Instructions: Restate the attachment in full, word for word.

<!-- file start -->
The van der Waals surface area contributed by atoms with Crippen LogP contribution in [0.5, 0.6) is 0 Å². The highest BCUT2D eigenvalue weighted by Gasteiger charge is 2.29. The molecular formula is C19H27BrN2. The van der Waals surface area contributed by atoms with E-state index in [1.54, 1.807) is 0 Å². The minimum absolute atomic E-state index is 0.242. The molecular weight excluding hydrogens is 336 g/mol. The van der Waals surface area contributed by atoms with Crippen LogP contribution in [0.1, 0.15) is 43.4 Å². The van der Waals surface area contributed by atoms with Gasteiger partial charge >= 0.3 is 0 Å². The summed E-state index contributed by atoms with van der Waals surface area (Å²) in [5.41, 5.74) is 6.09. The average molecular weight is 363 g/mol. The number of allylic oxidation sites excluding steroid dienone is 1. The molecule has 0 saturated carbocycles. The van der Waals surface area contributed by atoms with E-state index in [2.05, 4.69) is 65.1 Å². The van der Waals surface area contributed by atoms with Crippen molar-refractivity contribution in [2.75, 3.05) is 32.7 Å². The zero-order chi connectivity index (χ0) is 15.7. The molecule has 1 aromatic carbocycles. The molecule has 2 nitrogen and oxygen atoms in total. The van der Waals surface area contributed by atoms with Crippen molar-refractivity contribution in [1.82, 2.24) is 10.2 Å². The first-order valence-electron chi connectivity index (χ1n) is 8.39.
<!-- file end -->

The van der Waals surface area contributed by atoms with Crippen LogP contribution in [0.5, 0.6) is 0 Å². The highest BCUT2D eigenvalue weighted by Gasteiger charge is 2.29. The molecular formula is C19H27BrN2. The van der Waals surface area contributed by atoms with E-state index in [1.54, 1.807) is 0 Å². The minimum absolute atomic E-state index is 0.242. The molecular weight excluding hydrogens is 336 g/mol. The van der Waals surface area contributed by atoms with Crippen LogP contribution in [0.1, 0.15) is 43.4 Å². The van der Waals surface area contributed by atoms with Gasteiger partial charge >= 0.3 is 0 Å². The summed E-state index contributed by atoms with van der Waals surface area (Å²) in [5.41, 5.74) is 6.09. The average molecular weight is 363 g/mol. The number of allylic oxidation sites excluding steroid dienone is 1. The molecule has 0 saturated carbocycles. The van der Waals surface area contributed by atoms with E-state index in [2.05, 4.69) is 65.1 Å². The van der Waals surface area contributed by atoms with Crippen molar-refractivity contribution in [2.75, 3.05) is 32.7 Å². The zero-order chi connectivity index (χ0) is 15.7. The molecule has 1 aromatic carbocycles. The molecule has 2 nitrogen and oxygen atoms in total. The van der Waals surface area contributed by atoms with Crippen molar-refractivity contribution in [1.82, 2.24) is 10.2 Å². The first-order valence-electron chi connectivity index (χ1n) is 8.39.